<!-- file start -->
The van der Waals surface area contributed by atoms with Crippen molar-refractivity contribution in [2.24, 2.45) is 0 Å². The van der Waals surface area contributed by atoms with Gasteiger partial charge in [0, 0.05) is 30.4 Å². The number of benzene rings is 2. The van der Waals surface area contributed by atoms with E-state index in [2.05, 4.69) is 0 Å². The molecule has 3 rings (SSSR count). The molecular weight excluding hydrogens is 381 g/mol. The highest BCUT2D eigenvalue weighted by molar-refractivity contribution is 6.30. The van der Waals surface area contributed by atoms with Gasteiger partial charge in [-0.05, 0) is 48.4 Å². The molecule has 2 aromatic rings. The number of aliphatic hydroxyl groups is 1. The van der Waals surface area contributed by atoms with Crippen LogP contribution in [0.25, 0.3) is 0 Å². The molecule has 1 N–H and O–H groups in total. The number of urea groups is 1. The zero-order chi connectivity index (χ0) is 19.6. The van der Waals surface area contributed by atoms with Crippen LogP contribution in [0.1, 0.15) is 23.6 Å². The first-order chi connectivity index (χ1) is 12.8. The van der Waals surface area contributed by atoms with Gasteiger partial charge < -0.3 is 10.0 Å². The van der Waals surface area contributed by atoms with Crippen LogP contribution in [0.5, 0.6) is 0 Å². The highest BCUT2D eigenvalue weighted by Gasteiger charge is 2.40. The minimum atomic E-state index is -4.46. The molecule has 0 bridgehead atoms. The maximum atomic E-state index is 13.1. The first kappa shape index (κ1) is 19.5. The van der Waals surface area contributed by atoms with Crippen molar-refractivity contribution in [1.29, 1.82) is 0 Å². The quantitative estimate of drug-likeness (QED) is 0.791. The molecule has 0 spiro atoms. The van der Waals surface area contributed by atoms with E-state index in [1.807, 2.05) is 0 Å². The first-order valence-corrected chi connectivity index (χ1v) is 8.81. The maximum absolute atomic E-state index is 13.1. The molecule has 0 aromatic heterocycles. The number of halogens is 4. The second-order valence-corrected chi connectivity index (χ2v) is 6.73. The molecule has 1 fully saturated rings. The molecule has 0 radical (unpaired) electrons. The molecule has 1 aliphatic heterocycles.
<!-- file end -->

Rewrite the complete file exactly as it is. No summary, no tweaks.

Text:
The van der Waals surface area contributed by atoms with Crippen molar-refractivity contribution in [2.24, 2.45) is 0 Å². The van der Waals surface area contributed by atoms with Gasteiger partial charge in [0, 0.05) is 30.4 Å². The number of benzene rings is 2. The van der Waals surface area contributed by atoms with E-state index in [2.05, 4.69) is 0 Å². The molecule has 3 rings (SSSR count). The molecular weight excluding hydrogens is 381 g/mol. The highest BCUT2D eigenvalue weighted by molar-refractivity contribution is 6.30. The van der Waals surface area contributed by atoms with Gasteiger partial charge in [-0.05, 0) is 48.4 Å². The molecule has 2 aromatic rings. The number of aliphatic hydroxyl groups is 1. The van der Waals surface area contributed by atoms with Crippen LogP contribution in [0.25, 0.3) is 0 Å². The molecule has 1 N–H and O–H groups in total. The number of urea groups is 1. The zero-order chi connectivity index (χ0) is 19.6. The van der Waals surface area contributed by atoms with Crippen LogP contribution in [0.1, 0.15) is 23.6 Å². The first-order chi connectivity index (χ1) is 12.8. The van der Waals surface area contributed by atoms with Gasteiger partial charge < -0.3 is 10.0 Å². The van der Waals surface area contributed by atoms with Crippen LogP contribution in [0.5, 0.6) is 0 Å². The highest BCUT2D eigenvalue weighted by Gasteiger charge is 2.40. The minimum atomic E-state index is -4.46. The molecule has 0 bridgehead atoms. The maximum atomic E-state index is 13.1. The first kappa shape index (κ1) is 19.5. The van der Waals surface area contributed by atoms with Crippen molar-refractivity contribution in [1.29, 1.82) is 0 Å². The quantitative estimate of drug-likeness (QED) is 0.791. The molecule has 0 spiro atoms. The van der Waals surface area contributed by atoms with E-state index in [1.807, 2.05) is 0 Å². The first-order valence-corrected chi connectivity index (χ1v) is 8.81. The maximum absolute atomic E-state index is 13.1. The molecule has 0 aromatic heterocycles. The number of halogens is 4. The second-order valence-corrected chi connectivity index (χ2v) is 6.73. The molecule has 1 fully saturated rings. The molecule has 0 radical (unpaired) electrons. The molecule has 1 aliphatic heterocycles.